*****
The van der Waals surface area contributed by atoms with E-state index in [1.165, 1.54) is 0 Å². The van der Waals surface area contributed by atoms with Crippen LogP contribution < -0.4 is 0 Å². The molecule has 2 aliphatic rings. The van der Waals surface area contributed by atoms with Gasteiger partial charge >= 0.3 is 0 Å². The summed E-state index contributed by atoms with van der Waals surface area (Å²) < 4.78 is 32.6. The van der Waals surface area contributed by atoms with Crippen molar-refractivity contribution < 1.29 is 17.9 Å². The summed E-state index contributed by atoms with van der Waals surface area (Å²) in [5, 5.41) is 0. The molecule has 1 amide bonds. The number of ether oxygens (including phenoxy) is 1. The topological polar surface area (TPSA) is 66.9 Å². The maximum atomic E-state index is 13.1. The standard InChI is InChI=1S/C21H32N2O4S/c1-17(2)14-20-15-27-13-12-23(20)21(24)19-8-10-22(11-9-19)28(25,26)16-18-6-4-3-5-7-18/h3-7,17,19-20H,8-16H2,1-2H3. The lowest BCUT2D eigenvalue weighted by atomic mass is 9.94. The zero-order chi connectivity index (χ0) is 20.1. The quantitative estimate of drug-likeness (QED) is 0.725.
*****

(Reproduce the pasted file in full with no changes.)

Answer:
The van der Waals surface area contributed by atoms with E-state index in [1.165, 1.54) is 0 Å². The van der Waals surface area contributed by atoms with Crippen LogP contribution < -0.4 is 0 Å². The molecule has 2 aliphatic rings. The van der Waals surface area contributed by atoms with Gasteiger partial charge >= 0.3 is 0 Å². The summed E-state index contributed by atoms with van der Waals surface area (Å²) < 4.78 is 32.6. The van der Waals surface area contributed by atoms with Crippen molar-refractivity contribution < 1.29 is 17.9 Å². The summed E-state index contributed by atoms with van der Waals surface area (Å²) in [5, 5.41) is 0. The molecule has 1 amide bonds. The number of ether oxygens (including phenoxy) is 1. The topological polar surface area (TPSA) is 66.9 Å². The maximum atomic E-state index is 13.1. The standard InChI is InChI=1S/C21H32N2O4S/c1-17(2)14-20-15-27-13-12-23(20)21(24)19-8-10-22(11-9-19)28(25,26)16-18-6-4-3-5-7-18/h3-7,17,19-20H,8-16H2,1-2H3. The lowest BCUT2D eigenvalue weighted by atomic mass is 9.94. The zero-order chi connectivity index (χ0) is 20.1. The quantitative estimate of drug-likeness (QED) is 0.725.